The 30,000 Israeli troops who moved into Lebanon have already reached the Litani river. There's lots of fighting going on between the Litani river and the Israeli border. Hundreds, if not thousands, of Hizbollah personnel are trapped in southern Lebanon, along with many weapons, including thousands of rockets. The presence of all those Israeli troops has sharply reduced the number of rockets Hizbollah can launch. Until last week, some 200 rockets a day were being launched into northern Israel. Although fewer of them were hitting anything of note, the number of rockets launched dropped to about 60 yesterday, and even fewer today. However, before the end of Sunday, Hizbollah ordered every rocket possible to be launched. Use 'em or lose 'em. Some 250 rockets were fired into northern Israeli, killing one person.
The Israeli troops are apparently going to stay in Lebanon until foreign (European) peacekeepers show up. The understanding is that the European troops will keep Hizbollah out of the area. That will be hard to do, and things will probably become interesting and exciting as Hizbollah tries to play the European peacekeepers the way they did the UN "observer" troops, for over a decade. The UN "observer" force was totally compromised by Hizbollah, which used coercion, bribes and outright terror to subdue the UN force. Israel expects the new UN force to show more spine when dealing with Hizbollah. That remains to be seen.
Still to be resolved is the fate of the two Israeli soldiers kidnapped by Hizbollah back on July 12th. Hizbollah thought they could get Israel to exchange hundreds of Hizbollah personnel held in Israeli prisons, for the two Israeli soldiers. Doing this would be enormously unpopular in Israel, but getting the two soldiers back is important also. Israel is making a major intelligence effort to locate the two soldiers, with an idea towards using commandoes to grab them back.
August 12, 2006: Over 20,000 Israeli troops crossed into Lebanon all along the border. This was not a blitzkrieg, but a largely infantry operations. The Israelis expect to reach the Litani river in a few days, and then spend a week or two clearing out Hizbollah people and weapons from the area. Hizbollah is unable to stop the Israelis, and is hoping to inflict a lot of casualties, then pitch that as a victory. Today, Israeli troops suffered about a hundred casualties, but only a few Hizbollah rockets landed in northern Israel. Hizbollah casualties were not announced, but they were probably heavy. The Israelis are known to be surrounding and fighting pockets of Hizbollah fighters. The Israelis also had dozens of transport helicopters bringing in troops and supplies. Hizbollah apparently brought down one of those choppers with a Russian anti-tank missile.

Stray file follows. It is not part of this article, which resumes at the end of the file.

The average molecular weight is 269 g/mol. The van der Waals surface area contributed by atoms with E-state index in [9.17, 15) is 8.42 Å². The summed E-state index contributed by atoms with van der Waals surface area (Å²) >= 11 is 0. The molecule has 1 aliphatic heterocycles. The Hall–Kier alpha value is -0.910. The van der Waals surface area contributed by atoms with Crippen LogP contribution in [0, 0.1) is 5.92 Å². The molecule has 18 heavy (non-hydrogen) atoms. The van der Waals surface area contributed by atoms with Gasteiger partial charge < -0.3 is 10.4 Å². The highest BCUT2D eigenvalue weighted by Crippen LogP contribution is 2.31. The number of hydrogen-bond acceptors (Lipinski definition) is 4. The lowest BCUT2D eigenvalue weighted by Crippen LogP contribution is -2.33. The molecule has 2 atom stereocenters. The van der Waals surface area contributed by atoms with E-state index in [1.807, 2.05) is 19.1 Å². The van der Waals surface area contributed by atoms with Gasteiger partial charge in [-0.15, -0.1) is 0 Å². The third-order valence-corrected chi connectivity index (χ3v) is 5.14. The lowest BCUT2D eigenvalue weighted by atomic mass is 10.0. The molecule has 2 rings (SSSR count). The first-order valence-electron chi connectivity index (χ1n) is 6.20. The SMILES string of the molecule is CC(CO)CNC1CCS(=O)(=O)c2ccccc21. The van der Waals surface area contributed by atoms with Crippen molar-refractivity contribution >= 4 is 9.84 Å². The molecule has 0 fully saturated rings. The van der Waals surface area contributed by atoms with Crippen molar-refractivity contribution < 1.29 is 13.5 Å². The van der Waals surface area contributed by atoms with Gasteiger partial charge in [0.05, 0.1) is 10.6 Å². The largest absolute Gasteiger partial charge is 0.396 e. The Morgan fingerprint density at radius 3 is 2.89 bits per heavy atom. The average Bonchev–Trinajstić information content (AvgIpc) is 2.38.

Although Arabs comprise about 20 percent of the Israeli population, about half the Israeli civilians killed by Hizbollah rockets have been Israeli Arabs. That's because most Israeli Arabs live in northern Israel. Hizbollah has broadcast warnings to Israeli Arabs, warning them to flee northern Israel. But Israeli Arabs have not left the area in any greater numbers than other Israelis. So far, the Hizbollah rockets have killed 38 Israeli civilians, and wounded over 200. Lebanese and Hizbollah losses are uncertain, because Hizbollah has been caught faking civilian losses for journalists, and keeping quiet about their own military losses. Hizbollah has also been caught trying to pass off dead fighters as civilians. It appears that over 500 Lebanese have been killed in the last two months of fighting. but it is uncertain how many of those are Hizbollah personnel. Israel has been using mostly smart bombs and guided missiles, but Hizbollah has been using civilians as human shields.
August 11, 2006: Israel has moved about 30,000 troops to the Lebanese border, and these appear ready to move into Lebanon. The plan is apparently to advance to the Litani river, creating a "Hizbollah free" zone about 20 kilometers deep. This would keep most of the 122mm rockets from reaching northern Israel. The longer range Hizbollah rockets are harder to hide or move around, and Israeli air power has apparently destroyed most of them.
The UN passed a ceasefire resolution that Lebanon, Hizbollah and Israel all agreed to, sort of. The devil is in the details.
The UN says the ceasefire will go into effect tomorrow morning, but no one in southern Lebanon believes that. The fighting may stop for a while, but Hizbollah will resist disarming. The ceasefire calls for all Israeli troops to leave Lebanon, to be replaced by European peacekeepers.